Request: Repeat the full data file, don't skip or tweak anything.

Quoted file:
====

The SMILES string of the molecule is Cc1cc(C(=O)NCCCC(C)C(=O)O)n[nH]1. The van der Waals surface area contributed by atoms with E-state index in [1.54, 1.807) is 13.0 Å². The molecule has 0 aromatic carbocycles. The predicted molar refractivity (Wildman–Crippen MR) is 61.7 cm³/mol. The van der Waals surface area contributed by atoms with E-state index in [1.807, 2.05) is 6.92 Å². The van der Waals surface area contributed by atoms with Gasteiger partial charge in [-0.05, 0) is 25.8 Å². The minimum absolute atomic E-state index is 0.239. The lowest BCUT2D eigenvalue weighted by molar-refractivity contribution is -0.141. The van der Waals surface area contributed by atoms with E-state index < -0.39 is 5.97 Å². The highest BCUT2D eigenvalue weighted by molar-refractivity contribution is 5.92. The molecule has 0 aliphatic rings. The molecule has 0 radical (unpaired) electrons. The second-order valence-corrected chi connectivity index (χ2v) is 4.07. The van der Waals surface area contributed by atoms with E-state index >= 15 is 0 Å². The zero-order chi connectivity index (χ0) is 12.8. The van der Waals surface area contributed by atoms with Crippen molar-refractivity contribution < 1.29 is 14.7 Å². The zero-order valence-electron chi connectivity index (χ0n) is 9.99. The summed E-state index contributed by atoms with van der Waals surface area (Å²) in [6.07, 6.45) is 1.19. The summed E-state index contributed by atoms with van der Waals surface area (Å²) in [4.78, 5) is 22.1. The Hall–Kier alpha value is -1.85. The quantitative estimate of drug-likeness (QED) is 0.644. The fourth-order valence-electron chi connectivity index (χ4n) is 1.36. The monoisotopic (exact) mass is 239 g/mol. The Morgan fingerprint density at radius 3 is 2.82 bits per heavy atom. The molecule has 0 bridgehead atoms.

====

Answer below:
The SMILES string of the molecule is Cc1cc(C(=O)NCCCC(C)C(=O)O)n[nH]1. The van der Waals surface area contributed by atoms with E-state index in [1.54, 1.807) is 13.0 Å². The molecule has 0 aromatic carbocycles. The predicted molar refractivity (Wildman–Crippen MR) is 61.7 cm³/mol. The van der Waals surface area contributed by atoms with E-state index in [1.807, 2.05) is 6.92 Å². The van der Waals surface area contributed by atoms with Gasteiger partial charge in [-0.05, 0) is 25.8 Å². The minimum absolute atomic E-state index is 0.239. The lowest BCUT2D eigenvalue weighted by molar-refractivity contribution is -0.141. The van der Waals surface area contributed by atoms with E-state index < -0.39 is 5.97 Å². The highest BCUT2D eigenvalue weighted by molar-refractivity contribution is 5.92. The molecule has 0 aliphatic rings. The molecule has 0 radical (unpaired) electrons. The second-order valence-corrected chi connectivity index (χ2v) is 4.07. The van der Waals surface area contributed by atoms with E-state index >= 15 is 0 Å². The zero-order chi connectivity index (χ0) is 12.8. The van der Waals surface area contributed by atoms with Crippen molar-refractivity contribution < 1.29 is 14.7 Å². The zero-order valence-electron chi connectivity index (χ0n) is 9.99. The summed E-state index contributed by atoms with van der Waals surface area (Å²) in [6.07, 6.45) is 1.19. The summed E-state index contributed by atoms with van der Waals surface area (Å²) in [4.78, 5) is 22.1. The Hall–Kier alpha value is -1.85. The quantitative estimate of drug-likeness (QED) is 0.644. The fourth-order valence-electron chi connectivity index (χ4n) is 1.36. The monoisotopic (exact) mass is 239 g/mol. The Morgan fingerprint density at radius 3 is 2.82 bits per heavy atom. The molecule has 0 bridgehead atoms.